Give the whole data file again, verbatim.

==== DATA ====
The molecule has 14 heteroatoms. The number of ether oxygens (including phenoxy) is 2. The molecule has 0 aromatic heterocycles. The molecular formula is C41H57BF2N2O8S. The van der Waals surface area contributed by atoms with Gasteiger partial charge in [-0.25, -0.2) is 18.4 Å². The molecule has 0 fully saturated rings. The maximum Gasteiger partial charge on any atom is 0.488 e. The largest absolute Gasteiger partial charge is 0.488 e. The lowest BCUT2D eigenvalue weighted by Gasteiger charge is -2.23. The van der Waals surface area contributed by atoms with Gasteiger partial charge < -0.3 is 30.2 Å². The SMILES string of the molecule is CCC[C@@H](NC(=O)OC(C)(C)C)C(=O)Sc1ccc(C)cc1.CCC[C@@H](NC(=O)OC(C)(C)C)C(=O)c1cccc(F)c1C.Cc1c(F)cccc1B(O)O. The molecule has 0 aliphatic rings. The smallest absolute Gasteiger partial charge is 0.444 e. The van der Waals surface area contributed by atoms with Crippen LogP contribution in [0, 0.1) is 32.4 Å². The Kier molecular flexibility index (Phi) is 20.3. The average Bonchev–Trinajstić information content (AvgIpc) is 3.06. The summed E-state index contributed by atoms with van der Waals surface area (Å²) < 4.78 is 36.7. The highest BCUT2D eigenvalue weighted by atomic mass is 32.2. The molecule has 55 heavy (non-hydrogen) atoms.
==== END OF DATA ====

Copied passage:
The molecule has 14 heteroatoms. The number of ether oxygens (including phenoxy) is 2. The molecule has 0 aromatic heterocycles. The molecular formula is C41H57BF2N2O8S. The van der Waals surface area contributed by atoms with Gasteiger partial charge in [-0.25, -0.2) is 18.4 Å². The molecule has 0 fully saturated rings. The maximum Gasteiger partial charge on any atom is 0.488 e. The largest absolute Gasteiger partial charge is 0.488 e. The lowest BCUT2D eigenvalue weighted by Gasteiger charge is -2.23. The van der Waals surface area contributed by atoms with Gasteiger partial charge < -0.3 is 30.2 Å². The SMILES string of the molecule is CCC[C@@H](NC(=O)OC(C)(C)C)C(=O)Sc1ccc(C)cc1.CCC[C@@H](NC(=O)OC(C)(C)C)C(=O)c1cccc(F)c1C.Cc1c(F)cccc1B(O)O. The molecule has 0 aliphatic rings. The smallest absolute Gasteiger partial charge is 0.444 e. The van der Waals surface area contributed by atoms with Crippen LogP contribution in [0, 0.1) is 32.4 Å². The Kier molecular flexibility index (Phi) is 20.3. The average Bonchev–Trinajstić information content (AvgIpc) is 3.06. The summed E-state index contributed by atoms with van der Waals surface area (Å²) < 4.78 is 36.7. The highest BCUT2D eigenvalue weighted by atomic mass is 32.2. The molecule has 55 heavy (non-hydrogen) atoms.